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A Call for Help: The Right Voice Can Save Lives


Sometimes a phone call can save a life. Ask Virginia, an Army veteran who once dreamed of becoming a JAG lawyer. Virginia struggled with anxiety, depression and suicidal thoughts for nearly 15 years. She spoke with therapists, nearly too many to count, but never felt heard or understood. She was discouraged and unsure where to turn next when she suffered another blow that would ultimately have her calling for help.

“I lost a friend unexpectedly, then a month later another by suicide. I knew I needed help. I was crying when I called the Wounded Warrior Project (WWP).” That phone call led to another, but this time, Virginia was the one on the receiving end and the voice she would hear sounded like hope.

It was the receptionist at the Steven A. Cohen Military Family Clinic at Centerstone. After being informed by WWP representatives of Virginia’s call, the clinic’s front desk staff wasted no time getting in touch with her. That effort made all the difference.

“They met me where I was. I wasn’t in a place (emotionally) where I could come in yet. So we did an intake over the phone. We made a safety plan!” she exclaimed.

Virginia’s previous attempts at therapy had left her disillusioned to such an extent that the act of making a safety plan meant the world to her, and sadly, that disheartening feeling is common. Many Veterans report connecting with a therapist can be difficult. A prior marine recently featured by CNN put it this way, “I went in, being vulnerable and laying out my problems, and they were dismissive and condescending to me and treated me like I am some kind of victim. Imagine what damage that can do to veterans who seek help.”

Perhaps equally concerning, the National Academies of Sciences, Engineering, and Medicine recently reported nearly half of American veterans who need mental health care don’t get it. Possibly due to accessibility, or to social or self-perceived stigmas surrounding mental illness. Add to this, more than 20 Veterans a day die by suicide, and as many as 20% of service members returning from deployments show symptoms of post-traumatic stress disorder, anxiety and depression, and it would seem addressing veteran mental health care is critical. Moreover, combating the fear of seeking help, meeting veterans where they are and ensuring compassionate care may ultimately be a matter of life or death.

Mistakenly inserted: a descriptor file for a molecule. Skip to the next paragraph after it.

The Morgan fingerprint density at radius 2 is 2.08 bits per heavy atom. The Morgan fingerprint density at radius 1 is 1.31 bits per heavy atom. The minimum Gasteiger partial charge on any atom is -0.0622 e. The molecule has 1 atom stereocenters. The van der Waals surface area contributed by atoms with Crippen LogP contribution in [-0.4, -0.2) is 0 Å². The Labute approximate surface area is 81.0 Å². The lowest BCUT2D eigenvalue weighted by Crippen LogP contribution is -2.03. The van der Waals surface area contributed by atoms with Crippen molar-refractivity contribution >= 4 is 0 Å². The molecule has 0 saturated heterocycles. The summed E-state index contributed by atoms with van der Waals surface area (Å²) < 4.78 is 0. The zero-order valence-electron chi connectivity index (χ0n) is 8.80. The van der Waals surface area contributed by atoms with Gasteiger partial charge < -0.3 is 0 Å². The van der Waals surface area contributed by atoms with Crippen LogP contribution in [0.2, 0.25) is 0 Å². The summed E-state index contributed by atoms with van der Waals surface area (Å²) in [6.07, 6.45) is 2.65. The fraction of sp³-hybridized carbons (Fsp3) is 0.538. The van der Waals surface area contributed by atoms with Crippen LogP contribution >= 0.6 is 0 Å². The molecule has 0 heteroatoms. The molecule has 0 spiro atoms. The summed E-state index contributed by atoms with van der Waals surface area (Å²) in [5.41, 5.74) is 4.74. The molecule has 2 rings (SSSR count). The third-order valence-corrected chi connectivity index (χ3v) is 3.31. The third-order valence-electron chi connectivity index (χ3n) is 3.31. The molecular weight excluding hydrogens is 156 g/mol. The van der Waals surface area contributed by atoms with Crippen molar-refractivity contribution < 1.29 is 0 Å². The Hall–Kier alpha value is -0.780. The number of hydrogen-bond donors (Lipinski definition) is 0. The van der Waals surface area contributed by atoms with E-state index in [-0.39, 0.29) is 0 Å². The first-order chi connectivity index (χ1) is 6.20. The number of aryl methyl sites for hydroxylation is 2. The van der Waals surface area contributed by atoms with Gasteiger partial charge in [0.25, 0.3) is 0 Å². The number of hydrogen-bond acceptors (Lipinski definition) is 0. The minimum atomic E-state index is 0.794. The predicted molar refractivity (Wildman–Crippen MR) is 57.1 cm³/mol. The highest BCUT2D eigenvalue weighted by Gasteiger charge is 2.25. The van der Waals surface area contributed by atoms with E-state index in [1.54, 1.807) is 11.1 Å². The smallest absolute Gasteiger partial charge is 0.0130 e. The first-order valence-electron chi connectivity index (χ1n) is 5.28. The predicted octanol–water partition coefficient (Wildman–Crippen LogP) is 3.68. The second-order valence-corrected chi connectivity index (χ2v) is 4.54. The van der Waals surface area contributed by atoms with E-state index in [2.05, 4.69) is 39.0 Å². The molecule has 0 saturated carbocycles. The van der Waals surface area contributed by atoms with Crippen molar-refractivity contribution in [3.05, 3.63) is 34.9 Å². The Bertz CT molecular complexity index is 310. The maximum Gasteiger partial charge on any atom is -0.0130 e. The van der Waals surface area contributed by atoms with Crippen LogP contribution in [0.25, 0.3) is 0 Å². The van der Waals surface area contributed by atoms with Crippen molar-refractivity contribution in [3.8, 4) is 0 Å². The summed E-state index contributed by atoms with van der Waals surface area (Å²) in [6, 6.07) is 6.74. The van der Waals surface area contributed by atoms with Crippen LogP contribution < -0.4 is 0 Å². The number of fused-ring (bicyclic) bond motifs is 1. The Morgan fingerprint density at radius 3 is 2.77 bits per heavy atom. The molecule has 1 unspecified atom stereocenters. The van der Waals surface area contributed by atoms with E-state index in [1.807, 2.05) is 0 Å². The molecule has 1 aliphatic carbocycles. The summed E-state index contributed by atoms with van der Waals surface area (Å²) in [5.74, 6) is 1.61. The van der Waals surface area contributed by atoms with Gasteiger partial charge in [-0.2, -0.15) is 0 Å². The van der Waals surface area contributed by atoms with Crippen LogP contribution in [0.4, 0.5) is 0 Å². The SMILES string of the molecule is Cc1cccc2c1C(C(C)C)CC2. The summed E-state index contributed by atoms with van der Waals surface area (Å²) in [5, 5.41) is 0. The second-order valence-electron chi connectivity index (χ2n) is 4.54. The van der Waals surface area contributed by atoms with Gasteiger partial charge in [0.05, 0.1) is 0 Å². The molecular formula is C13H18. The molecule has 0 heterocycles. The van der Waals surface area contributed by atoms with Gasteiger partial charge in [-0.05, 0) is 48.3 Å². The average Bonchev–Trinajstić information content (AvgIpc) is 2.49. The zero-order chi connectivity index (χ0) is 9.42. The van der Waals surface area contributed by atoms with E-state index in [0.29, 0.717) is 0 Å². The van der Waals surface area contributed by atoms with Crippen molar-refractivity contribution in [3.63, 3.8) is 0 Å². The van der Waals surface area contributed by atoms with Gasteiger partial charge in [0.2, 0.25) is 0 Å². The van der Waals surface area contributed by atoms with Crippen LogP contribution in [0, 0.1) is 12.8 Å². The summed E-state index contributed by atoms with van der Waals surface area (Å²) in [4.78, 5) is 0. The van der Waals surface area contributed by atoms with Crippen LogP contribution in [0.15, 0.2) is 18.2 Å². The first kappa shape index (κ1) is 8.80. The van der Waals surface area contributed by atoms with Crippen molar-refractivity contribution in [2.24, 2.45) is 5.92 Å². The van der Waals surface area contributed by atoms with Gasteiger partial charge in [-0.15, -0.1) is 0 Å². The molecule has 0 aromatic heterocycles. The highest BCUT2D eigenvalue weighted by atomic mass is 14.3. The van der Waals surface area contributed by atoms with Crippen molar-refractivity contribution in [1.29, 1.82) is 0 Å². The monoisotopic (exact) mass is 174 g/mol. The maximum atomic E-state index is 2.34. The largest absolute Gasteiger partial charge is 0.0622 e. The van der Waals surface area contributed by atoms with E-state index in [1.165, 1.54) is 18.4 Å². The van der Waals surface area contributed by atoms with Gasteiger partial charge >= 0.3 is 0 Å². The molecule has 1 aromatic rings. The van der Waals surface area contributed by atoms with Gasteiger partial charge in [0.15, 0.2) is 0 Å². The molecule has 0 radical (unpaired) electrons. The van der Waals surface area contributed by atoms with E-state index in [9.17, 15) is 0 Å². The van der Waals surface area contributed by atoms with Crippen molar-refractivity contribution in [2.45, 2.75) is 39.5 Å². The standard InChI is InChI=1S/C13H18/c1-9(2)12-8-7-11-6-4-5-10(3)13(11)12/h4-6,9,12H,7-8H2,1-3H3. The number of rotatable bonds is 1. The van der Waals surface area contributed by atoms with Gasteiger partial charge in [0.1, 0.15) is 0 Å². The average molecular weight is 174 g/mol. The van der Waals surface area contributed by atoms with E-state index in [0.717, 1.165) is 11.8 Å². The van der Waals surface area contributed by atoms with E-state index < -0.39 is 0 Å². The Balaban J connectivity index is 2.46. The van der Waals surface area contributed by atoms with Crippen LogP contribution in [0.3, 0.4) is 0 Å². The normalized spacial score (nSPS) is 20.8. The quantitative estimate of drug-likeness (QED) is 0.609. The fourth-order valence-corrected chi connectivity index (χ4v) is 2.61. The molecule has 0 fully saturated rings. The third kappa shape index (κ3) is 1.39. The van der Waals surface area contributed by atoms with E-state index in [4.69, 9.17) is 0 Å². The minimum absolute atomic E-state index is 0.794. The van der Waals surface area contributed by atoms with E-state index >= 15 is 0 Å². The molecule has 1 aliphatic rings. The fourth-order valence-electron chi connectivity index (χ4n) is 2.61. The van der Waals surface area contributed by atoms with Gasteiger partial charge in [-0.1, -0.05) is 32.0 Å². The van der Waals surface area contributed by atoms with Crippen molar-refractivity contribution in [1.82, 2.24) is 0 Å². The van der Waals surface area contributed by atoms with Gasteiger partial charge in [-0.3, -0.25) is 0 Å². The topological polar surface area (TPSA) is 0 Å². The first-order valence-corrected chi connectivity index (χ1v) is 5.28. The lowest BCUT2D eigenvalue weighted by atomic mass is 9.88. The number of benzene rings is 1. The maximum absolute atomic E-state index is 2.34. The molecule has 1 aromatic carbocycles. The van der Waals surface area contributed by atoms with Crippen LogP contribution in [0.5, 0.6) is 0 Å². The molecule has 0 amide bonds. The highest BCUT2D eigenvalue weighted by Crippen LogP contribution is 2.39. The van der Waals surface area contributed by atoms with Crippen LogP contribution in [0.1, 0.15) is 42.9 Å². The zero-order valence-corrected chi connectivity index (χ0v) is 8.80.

Thankfully, Virginia found that listening ear inside the Cohen Clinic at Centerstone where every staff member, if not a veteran or family member themselves, is trained in military culture and understands the unique challenges this population endures. The Clarksville clinic which is part of the Cohen Veterans Network, a network of soon to be 25 clinics nationwide, is founded on the principal that all veterans and their loved ones deserve to live happy, healthy lives regardless of the ability to pay and without barriers.

Virginia’s enthusiasm would suggest that principal is being upheld. “We made a safety plan!” she would exclaim again with a smile. “No one had ever done that for me before and I knew then this was a place that cared about me. They even cared about my service dog, Titan,” she added laughing at the memory. “They would give him treats every time we came in. That was special.”

Looking back Virginia says it may have been those simple gestures that had her believing this time therapy would be different. Where before she felt misunderstood she felt welcomed, and that comfort gave way to progress. “Everybody here is rooting for you to get better. It’s the first place I was excited to come to,” she explained. “It was the first place that said, ‘I can help you.’”

Virginia has since completed her short-term individual therapy sessions at the clinic and is relieved that her faith was not misplaced. This time, therapy was different. She connected with her therapist and committed to a treatment plan. She shared her concerns, worked through haunting memories and took steps towards healing. In the end, she is proud to say she no longer has thoughts of suicide, and with her therapist’s guidance, has learned to better cope with her anxiety and to overcome her depression.

“This place put me in the right direction to start healing because I couldn’t do it myself. I’m getting better physically. I walk and do yoga. I’m slowly getting more open. I’m taking a holistic approach to health and seeing clearer.”

She may be hearing clearer too, after all, she finally heard hope in a phone call and it made all the difference.

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